Conflicts & War

Regional bloc prepares for possible intervention in Niger

Lagos, Aug 10 (EFE).- The commission of the Economic Community of West African States (ECOWAS) ordered Thursday the activation of the bloc’s stand-by force ahead of a possible military intervention in Niger to reinstate President Mohamed Bazoum, who was ousted in a July 26 coup.

“Direct the committee of the Chief of Defense Staff to activate the ECOWAS stand-by force with all its elements immediately,” commission head Omar Alieu Touray said, reading from a resolution approved during a special meeting of ECOWAS heads of state and government in the Nigerian capital of Abuja.

Though the resolution went on to “order the deployment of the ECOWAS stand-by force to restore constitutional order in the Republic of Niger,” it also included affirmation of the bloc’s “continued commitment to the restoration of constitutional order through peaceful means.”

In his remarks at the start of the conference, Nigerian President Bola Tinubu laid emphasis on the preference for resolving the crisis peacefully.

“It is crucial that we prioritize diplomatic negotiations and dialogue as the bedrock of our approach,” he said. “We must engage all parties involved, including the coup leaders, in earnest discussions to convince them to relinquish power and reinstate President Bazoum. It is our duty to exhaust all avenues of engagement to ensure a swift return to constitutional governance in Niger.”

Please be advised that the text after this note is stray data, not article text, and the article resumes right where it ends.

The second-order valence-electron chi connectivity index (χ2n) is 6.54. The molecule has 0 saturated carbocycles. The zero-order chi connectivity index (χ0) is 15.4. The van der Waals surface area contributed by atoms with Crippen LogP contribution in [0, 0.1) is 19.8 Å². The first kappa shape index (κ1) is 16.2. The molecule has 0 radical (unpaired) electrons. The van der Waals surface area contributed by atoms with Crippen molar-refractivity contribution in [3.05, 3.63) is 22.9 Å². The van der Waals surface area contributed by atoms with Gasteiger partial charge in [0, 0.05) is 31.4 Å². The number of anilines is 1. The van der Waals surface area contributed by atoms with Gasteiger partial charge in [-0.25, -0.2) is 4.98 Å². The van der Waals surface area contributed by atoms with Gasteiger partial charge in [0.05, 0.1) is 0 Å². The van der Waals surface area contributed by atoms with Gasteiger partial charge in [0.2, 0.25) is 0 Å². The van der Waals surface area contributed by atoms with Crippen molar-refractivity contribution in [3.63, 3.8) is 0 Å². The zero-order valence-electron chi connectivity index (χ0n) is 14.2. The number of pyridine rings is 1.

At the first ECOWAS Extraordinary Summit in the wake of the coup, on June 30, the respective national leaders gave the junta in Niamey seven days to stand down and restore Bazoum to power or face military intervention.

But the junta, who call themselves the National Council for the Safeguarding of the Homeland (CNSP), defied the ultimatum, closed the nation’s airspace and threatened an “energetic” response to any military action.

And the CNSP has denounced the economic sanctions imposed by ECOWAS, which include cutting the flow of electricity into Niger from Nigeria.

While Tinubu’s government has declared its readiness to intervene in Niger, the Nigerian Senate opposes the idea.

Benin, Ivory Coast, and Senegal say they will take part in such a mission.

But neighboring Burkina Faso and Mali – both currently governed by military juntas – have stated that they will regard an attack on Niger as an attack on them.

Chad, which has the longest border with Niger, says it will not participate. And another neighbor, Algeria, is firmly opposed to military intervention.

Niger, a former French colony, is the fourth West African nation to experience a military coup since 2020, joining Mali, Guinea-Conakry, and Burkina Faso.

Earlier this week, the CNSP declined to receive a joint ECOWAS-African Union-United Nations delegation. Members of the junta met on Monday with a senior diplomat from the United States, Acting Deputy Secretary of State Victoria Nuland, but denied her request to see Bazoum. EFE bb-pm/dr

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